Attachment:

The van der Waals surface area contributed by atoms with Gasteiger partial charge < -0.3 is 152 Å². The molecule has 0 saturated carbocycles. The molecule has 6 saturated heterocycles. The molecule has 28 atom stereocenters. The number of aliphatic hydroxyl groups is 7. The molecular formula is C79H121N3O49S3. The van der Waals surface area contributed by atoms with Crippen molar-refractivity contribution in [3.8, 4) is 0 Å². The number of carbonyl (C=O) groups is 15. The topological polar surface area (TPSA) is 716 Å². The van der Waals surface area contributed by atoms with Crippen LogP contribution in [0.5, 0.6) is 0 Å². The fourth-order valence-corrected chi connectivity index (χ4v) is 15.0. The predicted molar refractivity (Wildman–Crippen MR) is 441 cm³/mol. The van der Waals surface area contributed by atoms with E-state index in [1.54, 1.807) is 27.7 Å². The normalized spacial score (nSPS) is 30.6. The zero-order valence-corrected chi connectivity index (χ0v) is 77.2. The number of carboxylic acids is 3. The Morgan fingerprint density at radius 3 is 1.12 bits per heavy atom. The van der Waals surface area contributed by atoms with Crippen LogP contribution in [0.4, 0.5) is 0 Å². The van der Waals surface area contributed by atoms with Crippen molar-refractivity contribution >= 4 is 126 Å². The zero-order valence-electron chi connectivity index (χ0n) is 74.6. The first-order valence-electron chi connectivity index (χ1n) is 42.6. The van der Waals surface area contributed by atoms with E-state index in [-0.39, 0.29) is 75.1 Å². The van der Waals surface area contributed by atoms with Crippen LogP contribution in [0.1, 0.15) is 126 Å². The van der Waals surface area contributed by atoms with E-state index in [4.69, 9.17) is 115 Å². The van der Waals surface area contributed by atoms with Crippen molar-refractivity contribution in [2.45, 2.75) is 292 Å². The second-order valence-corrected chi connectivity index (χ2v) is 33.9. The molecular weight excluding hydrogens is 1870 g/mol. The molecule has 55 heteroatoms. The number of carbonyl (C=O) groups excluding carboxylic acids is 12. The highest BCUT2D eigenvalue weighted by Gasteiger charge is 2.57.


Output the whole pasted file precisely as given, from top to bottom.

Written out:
The van der Waals surface area contributed by atoms with Gasteiger partial charge < -0.3 is 152 Å². The molecule has 0 saturated carbocycles. The molecule has 6 saturated heterocycles. The molecule has 28 atom stereocenters. The number of aliphatic hydroxyl groups is 7. The molecular formula is C79H121N3O49S3. The van der Waals surface area contributed by atoms with Crippen molar-refractivity contribution in [3.8, 4) is 0 Å². The number of carbonyl (C=O) groups is 15. The topological polar surface area (TPSA) is 716 Å². The van der Waals surface area contributed by atoms with Crippen LogP contribution in [0.5, 0.6) is 0 Å². The fourth-order valence-corrected chi connectivity index (χ4v) is 15.0. The predicted molar refractivity (Wildman–Crippen MR) is 441 cm³/mol. The van der Waals surface area contributed by atoms with E-state index in [1.54, 1.807) is 27.7 Å². The normalized spacial score (nSPS) is 30.6. The zero-order valence-corrected chi connectivity index (χ0v) is 77.2. The number of carboxylic acids is 3. The Morgan fingerprint density at radius 3 is 1.12 bits per heavy atom. The van der Waals surface area contributed by atoms with Crippen LogP contribution in [0.4, 0.5) is 0 Å². The van der Waals surface area contributed by atoms with Crippen molar-refractivity contribution >= 4 is 126 Å². The zero-order valence-electron chi connectivity index (χ0n) is 74.6. The first-order valence-electron chi connectivity index (χ1n) is 42.6. The van der Waals surface area contributed by atoms with E-state index in [-0.39, 0.29) is 75.1 Å². The van der Waals surface area contributed by atoms with Crippen LogP contribution in [0.1, 0.15) is 126 Å². The van der Waals surface area contributed by atoms with E-state index in [4.69, 9.17) is 115 Å². The van der Waals surface area contributed by atoms with Crippen molar-refractivity contribution in [2.45, 2.75) is 292 Å². The second-order valence-corrected chi connectivity index (χ2v) is 33.9. The molecular weight excluding hydrogens is 1870 g/mol. The molecule has 55 heteroatoms. The number of carbonyl (C=O) groups excluding carboxylic acids is 12. The highest BCUT2D eigenvalue weighted by Gasteiger charge is 2.57.